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Multicultural Student Affairs

Msa Intro

what we do

The Office of Multicultural Student Affairs (OMSA) provides education, awareness, and advocacy to support historically marginalized, underrepresented, and underserved or unserved student populations. OMSA addresses racial, gender, economic, and other social justice issues to engage the campus in social action to build and sustain an inclusive campus environment that fosters mutual respect and celebration of difference. The OMSA administers the Multicultural Leadership Scholarship program and provides support and guidance to student organizations that promote the needs of underrepresented populations, known as Affinity Groups, which include the Gender Sexuality Alliance, Global Shepherd Students, The Hidden Opponent, Rams Care, the Black Student Union, and Students for Reproductive Rights. For more information about our upcoming events, check out our RamPulse page.

yellow background, in the center is an earth with a graduation cap, and underneath reads "multicultural leadership scholarship program"     yellow background, in the center are four hands grabbing each others wrists, and below that reads "affinity groups"     yellow background, in the center is the Rampulse logo

Upcoming event

white background, on the left reads "land acknowledgements" in blue text, and to the right is a yellow line

Due to the lack of records, it is unclear which tribes, how many people, when, where, and for how long they resided on the land we now know as West Virginia, the Native American presence evidently lingers in our wild and wonderful state. Indigenous names can be found throughout Appalachia (e.g. Kanawha River, Seneca Rocks, Wheeling, and more). According to maps of the mid-1600s, the Massawomeck primarily resided in what became West Virginia and in western Maryland. The Massawomeck were a highly mobile tribe that conducted extensive trade with other tribes and European settlers.  The Delaware tribe, originally known as the Lenape or Lenni Lenape also lived here but were forced out of the Eastern Panhandle by the late 1700s.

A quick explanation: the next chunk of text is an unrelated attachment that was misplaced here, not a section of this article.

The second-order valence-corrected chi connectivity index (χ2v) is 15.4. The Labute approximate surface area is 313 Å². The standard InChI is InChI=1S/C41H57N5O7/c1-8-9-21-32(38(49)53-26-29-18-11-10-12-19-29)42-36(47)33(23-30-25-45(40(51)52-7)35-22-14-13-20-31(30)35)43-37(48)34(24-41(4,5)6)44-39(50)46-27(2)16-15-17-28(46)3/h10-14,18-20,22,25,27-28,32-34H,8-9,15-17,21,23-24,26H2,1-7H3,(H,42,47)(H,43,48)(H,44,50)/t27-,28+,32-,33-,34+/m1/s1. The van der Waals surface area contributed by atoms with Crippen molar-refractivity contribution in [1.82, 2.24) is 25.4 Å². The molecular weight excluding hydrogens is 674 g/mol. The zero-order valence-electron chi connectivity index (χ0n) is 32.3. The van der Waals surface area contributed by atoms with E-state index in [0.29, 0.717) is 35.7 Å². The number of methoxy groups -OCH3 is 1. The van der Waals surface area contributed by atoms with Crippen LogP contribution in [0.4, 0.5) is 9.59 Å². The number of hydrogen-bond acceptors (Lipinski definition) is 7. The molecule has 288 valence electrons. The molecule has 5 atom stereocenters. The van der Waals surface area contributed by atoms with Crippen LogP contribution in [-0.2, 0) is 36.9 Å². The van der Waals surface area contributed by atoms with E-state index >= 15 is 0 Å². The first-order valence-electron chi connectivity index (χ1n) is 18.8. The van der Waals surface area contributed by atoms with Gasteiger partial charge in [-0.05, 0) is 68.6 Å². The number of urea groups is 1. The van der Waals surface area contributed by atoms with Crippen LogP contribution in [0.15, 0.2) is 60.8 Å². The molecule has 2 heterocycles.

We wish to recognize our obligations to this land and to the people who took care of it, as well as to the estimated 11,000 Native descendants who live in West Virginia today. For more resources and information, please click on the images below.

yellow background, there is a blue world map in the center, and underneath reads "native land map"    yellow background, in the center is a drawing of west virginia, and underneath reads "west virginia's native american history"    yellow background, in the center is a feather, and underneath reads "native american rights fund"